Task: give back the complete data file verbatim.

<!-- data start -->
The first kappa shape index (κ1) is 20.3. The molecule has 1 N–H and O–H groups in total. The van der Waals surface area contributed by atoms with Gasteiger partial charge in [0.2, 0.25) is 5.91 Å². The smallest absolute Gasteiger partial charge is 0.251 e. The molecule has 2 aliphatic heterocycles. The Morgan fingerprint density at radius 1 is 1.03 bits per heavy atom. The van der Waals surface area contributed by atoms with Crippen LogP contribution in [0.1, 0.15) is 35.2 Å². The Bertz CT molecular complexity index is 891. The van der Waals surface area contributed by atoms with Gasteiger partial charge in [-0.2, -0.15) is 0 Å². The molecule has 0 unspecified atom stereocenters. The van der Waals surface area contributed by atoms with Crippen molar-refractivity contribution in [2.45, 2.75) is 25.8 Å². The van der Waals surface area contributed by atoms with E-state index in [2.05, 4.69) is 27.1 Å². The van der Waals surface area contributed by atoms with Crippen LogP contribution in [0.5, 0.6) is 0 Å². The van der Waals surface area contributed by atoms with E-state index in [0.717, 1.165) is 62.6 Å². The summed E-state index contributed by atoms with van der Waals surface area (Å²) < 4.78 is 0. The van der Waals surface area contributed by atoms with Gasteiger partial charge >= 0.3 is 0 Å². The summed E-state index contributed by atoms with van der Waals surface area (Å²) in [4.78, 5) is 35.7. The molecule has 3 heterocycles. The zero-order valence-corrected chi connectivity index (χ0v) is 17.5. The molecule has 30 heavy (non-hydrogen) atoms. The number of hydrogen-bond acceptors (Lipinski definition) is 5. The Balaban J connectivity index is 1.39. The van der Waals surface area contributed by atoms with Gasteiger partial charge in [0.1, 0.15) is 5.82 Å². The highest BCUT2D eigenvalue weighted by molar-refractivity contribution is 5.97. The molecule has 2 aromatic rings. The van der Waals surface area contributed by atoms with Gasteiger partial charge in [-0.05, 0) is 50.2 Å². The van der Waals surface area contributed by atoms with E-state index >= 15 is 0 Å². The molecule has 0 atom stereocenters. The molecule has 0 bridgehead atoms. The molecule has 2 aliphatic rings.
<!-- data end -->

The first kappa shape index (κ1) is 20.3. The molecule has 1 N–H and O–H groups in total. The van der Waals surface area contributed by atoms with Gasteiger partial charge in [0.2, 0.25) is 5.91 Å². The smallest absolute Gasteiger partial charge is 0.251 e. The molecule has 2 aliphatic heterocycles. The Morgan fingerprint density at radius 1 is 1.03 bits per heavy atom. The van der Waals surface area contributed by atoms with Crippen LogP contribution in [0.1, 0.15) is 35.2 Å². The Bertz CT molecular complexity index is 891. The van der Waals surface area contributed by atoms with Gasteiger partial charge in [-0.2, -0.15) is 0 Å². The molecule has 0 unspecified atom stereocenters. The van der Waals surface area contributed by atoms with Crippen molar-refractivity contribution in [2.45, 2.75) is 25.8 Å². The van der Waals surface area contributed by atoms with E-state index in [2.05, 4.69) is 27.1 Å². The van der Waals surface area contributed by atoms with Crippen LogP contribution in [0.5, 0.6) is 0 Å². The van der Waals surface area contributed by atoms with E-state index in [0.717, 1.165) is 62.6 Å². The summed E-state index contributed by atoms with van der Waals surface area (Å²) < 4.78 is 0. The van der Waals surface area contributed by atoms with Gasteiger partial charge >= 0.3 is 0 Å². The summed E-state index contributed by atoms with van der Waals surface area (Å²) in [4.78, 5) is 35.7. The molecule has 3 heterocycles. The zero-order valence-corrected chi connectivity index (χ0v) is 17.5. The molecule has 30 heavy (non-hydrogen) atoms. The number of hydrogen-bond acceptors (Lipinski definition) is 5. The Balaban J connectivity index is 1.39. The van der Waals surface area contributed by atoms with Gasteiger partial charge in [0.1, 0.15) is 5.82 Å². The highest BCUT2D eigenvalue weighted by molar-refractivity contribution is 5.97. The molecule has 2 aromatic rings. The van der Waals surface area contributed by atoms with Gasteiger partial charge in [-0.05, 0) is 50.2 Å². The van der Waals surface area contributed by atoms with E-state index >= 15 is 0 Å². The molecule has 0 atom stereocenters. The molecule has 0 bridgehead atoms. The molecule has 2 aliphatic rings.